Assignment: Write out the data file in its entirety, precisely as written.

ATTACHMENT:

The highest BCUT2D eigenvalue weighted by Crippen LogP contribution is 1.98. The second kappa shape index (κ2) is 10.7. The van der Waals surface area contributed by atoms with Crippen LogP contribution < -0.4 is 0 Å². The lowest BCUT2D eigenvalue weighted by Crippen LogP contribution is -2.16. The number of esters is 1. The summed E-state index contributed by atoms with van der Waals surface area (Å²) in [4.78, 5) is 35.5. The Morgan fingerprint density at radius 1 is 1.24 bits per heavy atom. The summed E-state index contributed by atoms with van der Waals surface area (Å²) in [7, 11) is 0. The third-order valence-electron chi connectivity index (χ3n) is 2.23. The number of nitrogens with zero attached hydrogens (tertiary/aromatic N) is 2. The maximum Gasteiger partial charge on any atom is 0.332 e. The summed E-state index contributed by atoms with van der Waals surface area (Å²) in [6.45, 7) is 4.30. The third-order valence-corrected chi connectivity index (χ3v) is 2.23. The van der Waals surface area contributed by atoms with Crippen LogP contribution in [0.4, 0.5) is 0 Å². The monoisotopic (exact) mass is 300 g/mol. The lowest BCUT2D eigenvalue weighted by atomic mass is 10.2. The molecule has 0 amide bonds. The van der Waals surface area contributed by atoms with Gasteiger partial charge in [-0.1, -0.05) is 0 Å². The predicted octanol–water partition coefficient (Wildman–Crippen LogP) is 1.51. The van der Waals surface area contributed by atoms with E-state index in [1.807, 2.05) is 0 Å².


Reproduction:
The highest BCUT2D eigenvalue weighted by Crippen LogP contribution is 1.98. The second kappa shape index (κ2) is 10.7. The van der Waals surface area contributed by atoms with Crippen LogP contribution < -0.4 is 0 Å². The lowest BCUT2D eigenvalue weighted by Crippen LogP contribution is -2.16. The number of esters is 1. The summed E-state index contributed by atoms with van der Waals surface area (Å²) in [4.78, 5) is 35.5. The Morgan fingerprint density at radius 1 is 1.24 bits per heavy atom. The summed E-state index contributed by atoms with van der Waals surface area (Å²) in [7, 11) is 0. The third-order valence-electron chi connectivity index (χ3n) is 2.23. The number of nitrogens with zero attached hydrogens (tertiary/aromatic N) is 2. The maximum Gasteiger partial charge on any atom is 0.332 e. The summed E-state index contributed by atoms with van der Waals surface area (Å²) in [6.45, 7) is 4.30. The third-order valence-corrected chi connectivity index (χ3v) is 2.23. The van der Waals surface area contributed by atoms with Crippen LogP contribution in [0.4, 0.5) is 0 Å². The monoisotopic (exact) mass is 300 g/mol. The lowest BCUT2D eigenvalue weighted by atomic mass is 10.2. The molecule has 0 amide bonds. The van der Waals surface area contributed by atoms with Gasteiger partial charge in [-0.1, -0.05) is 0 Å². The predicted octanol–water partition coefficient (Wildman–Crippen LogP) is 1.51. The van der Waals surface area contributed by atoms with E-state index in [1.807, 2.05) is 0 Å².